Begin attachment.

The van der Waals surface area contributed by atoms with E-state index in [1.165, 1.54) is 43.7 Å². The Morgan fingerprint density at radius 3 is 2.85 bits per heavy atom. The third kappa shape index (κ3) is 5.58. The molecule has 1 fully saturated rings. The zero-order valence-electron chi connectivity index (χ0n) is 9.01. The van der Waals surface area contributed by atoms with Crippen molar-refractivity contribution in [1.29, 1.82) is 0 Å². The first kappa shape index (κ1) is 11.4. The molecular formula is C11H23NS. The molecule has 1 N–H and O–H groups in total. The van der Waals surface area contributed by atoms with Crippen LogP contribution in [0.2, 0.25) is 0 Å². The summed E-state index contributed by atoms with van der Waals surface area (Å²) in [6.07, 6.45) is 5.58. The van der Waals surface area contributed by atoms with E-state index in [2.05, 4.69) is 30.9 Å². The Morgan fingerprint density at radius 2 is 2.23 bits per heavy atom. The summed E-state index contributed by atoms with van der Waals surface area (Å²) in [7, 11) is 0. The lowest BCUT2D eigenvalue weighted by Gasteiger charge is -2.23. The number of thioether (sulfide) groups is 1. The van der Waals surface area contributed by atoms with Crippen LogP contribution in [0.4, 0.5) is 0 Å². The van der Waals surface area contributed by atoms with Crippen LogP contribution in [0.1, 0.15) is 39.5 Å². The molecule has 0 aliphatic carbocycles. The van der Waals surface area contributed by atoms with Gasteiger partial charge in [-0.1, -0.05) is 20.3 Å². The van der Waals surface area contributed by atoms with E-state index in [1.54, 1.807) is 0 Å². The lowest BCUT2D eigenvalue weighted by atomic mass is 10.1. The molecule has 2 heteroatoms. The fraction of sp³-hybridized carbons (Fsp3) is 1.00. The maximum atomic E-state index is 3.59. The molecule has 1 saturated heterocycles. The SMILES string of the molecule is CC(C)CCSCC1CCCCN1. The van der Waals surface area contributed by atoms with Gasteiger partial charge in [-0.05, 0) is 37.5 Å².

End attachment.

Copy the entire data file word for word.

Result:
The van der Waals surface area contributed by atoms with E-state index in [1.165, 1.54) is 43.7 Å². The Morgan fingerprint density at radius 3 is 2.85 bits per heavy atom. The third kappa shape index (κ3) is 5.58. The molecule has 1 fully saturated rings. The zero-order valence-electron chi connectivity index (χ0n) is 9.01. The van der Waals surface area contributed by atoms with Crippen molar-refractivity contribution in [1.29, 1.82) is 0 Å². The first kappa shape index (κ1) is 11.4. The molecular formula is C11H23NS. The molecule has 1 N–H and O–H groups in total. The van der Waals surface area contributed by atoms with Crippen LogP contribution in [0.2, 0.25) is 0 Å². The summed E-state index contributed by atoms with van der Waals surface area (Å²) in [6.07, 6.45) is 5.58. The van der Waals surface area contributed by atoms with E-state index in [2.05, 4.69) is 30.9 Å². The Morgan fingerprint density at radius 2 is 2.23 bits per heavy atom. The summed E-state index contributed by atoms with van der Waals surface area (Å²) in [7, 11) is 0. The lowest BCUT2D eigenvalue weighted by Gasteiger charge is -2.23. The number of thioether (sulfide) groups is 1. The van der Waals surface area contributed by atoms with Crippen LogP contribution in [0.4, 0.5) is 0 Å². The van der Waals surface area contributed by atoms with Crippen LogP contribution in [0.1, 0.15) is 39.5 Å². The molecule has 0 aliphatic carbocycles. The van der Waals surface area contributed by atoms with Gasteiger partial charge in [-0.1, -0.05) is 20.3 Å². The van der Waals surface area contributed by atoms with E-state index in [1.54, 1.807) is 0 Å². The lowest BCUT2D eigenvalue weighted by atomic mass is 10.1. The molecule has 2 heteroatoms. The fraction of sp³-hybridized carbons (Fsp3) is 1.00. The maximum atomic E-state index is 3.59. The molecule has 1 saturated heterocycles. The SMILES string of the molecule is CC(C)CCSCC1CCCCN1. The van der Waals surface area contributed by atoms with Gasteiger partial charge in [-0.05, 0) is 37.5 Å².